Price, Grant and Vergès through presenting very similar conceptual ideas in different ways, invite us to think. In an age where we have such a wealth of resources at our fingertips, it might seem easy to assess what “decolonized” art history could be. To reiterate, this is more so about common thought, not the individual’s desire to wade through the comparatively limited scholarship on the subject matter. As art historians, it is somehow in our nature to not only physically look at an image as a whole, but to study the finest brushstrokes and muse on the theories surrounding works and movements. It is also within the right of those who chose to engage with art in spaces like the National Gallery, Tate, The Musée du Louvre and so on, to understand another narrative, which highlights how we may think about colonization. It is their right to be aware that Transatlantic trade, slavery, empire and colonization is as present in these spaces as the mortar between its bricks, and the grooves in paint created by a single brushstroke. Perhaps as we begin to lift away the wallpaper, and scrub at the layers of varnish, those bricks and paint will become more visible from a new perspective. The next chapter aims to see what happens when contemporary artist Kehinde Wiley bares those bricks and questions the stability of the foundations on which we stand in those spaces. We cannot continue to ignore the darkness of the bricks and the prominence of the mortar.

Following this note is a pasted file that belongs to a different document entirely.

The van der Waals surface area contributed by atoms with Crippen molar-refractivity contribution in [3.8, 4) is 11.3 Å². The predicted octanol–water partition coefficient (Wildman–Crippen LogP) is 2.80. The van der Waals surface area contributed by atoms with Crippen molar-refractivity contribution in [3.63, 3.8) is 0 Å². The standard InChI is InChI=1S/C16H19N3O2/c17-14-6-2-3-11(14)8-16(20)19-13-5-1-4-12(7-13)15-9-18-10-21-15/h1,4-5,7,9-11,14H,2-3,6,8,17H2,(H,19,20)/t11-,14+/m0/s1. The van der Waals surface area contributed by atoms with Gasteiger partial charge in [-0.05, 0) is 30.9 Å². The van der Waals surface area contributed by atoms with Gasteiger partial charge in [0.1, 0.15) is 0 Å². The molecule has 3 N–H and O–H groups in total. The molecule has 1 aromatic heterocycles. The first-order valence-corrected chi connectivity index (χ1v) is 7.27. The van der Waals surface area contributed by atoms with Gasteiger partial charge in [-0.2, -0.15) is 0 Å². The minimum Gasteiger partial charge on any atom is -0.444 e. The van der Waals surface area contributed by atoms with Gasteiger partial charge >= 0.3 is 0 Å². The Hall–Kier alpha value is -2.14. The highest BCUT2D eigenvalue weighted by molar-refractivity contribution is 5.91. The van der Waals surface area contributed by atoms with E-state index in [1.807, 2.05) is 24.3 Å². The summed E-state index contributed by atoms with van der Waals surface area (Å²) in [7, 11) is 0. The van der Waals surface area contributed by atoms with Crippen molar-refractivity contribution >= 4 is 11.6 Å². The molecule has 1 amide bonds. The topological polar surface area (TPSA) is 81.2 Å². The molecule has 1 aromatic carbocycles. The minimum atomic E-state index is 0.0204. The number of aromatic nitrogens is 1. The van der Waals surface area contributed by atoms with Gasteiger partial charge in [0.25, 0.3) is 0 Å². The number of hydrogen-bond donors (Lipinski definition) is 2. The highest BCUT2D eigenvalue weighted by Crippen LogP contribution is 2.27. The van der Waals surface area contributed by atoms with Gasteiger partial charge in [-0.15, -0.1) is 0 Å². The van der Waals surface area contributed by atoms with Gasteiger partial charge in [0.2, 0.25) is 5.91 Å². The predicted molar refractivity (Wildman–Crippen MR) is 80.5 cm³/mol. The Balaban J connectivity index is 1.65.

[8] Lawrence E. Klein, “Politeness and the Interpretation of the British Eighteenth Century,” The Historical Journal 46, no. 4 (2002): 870-75.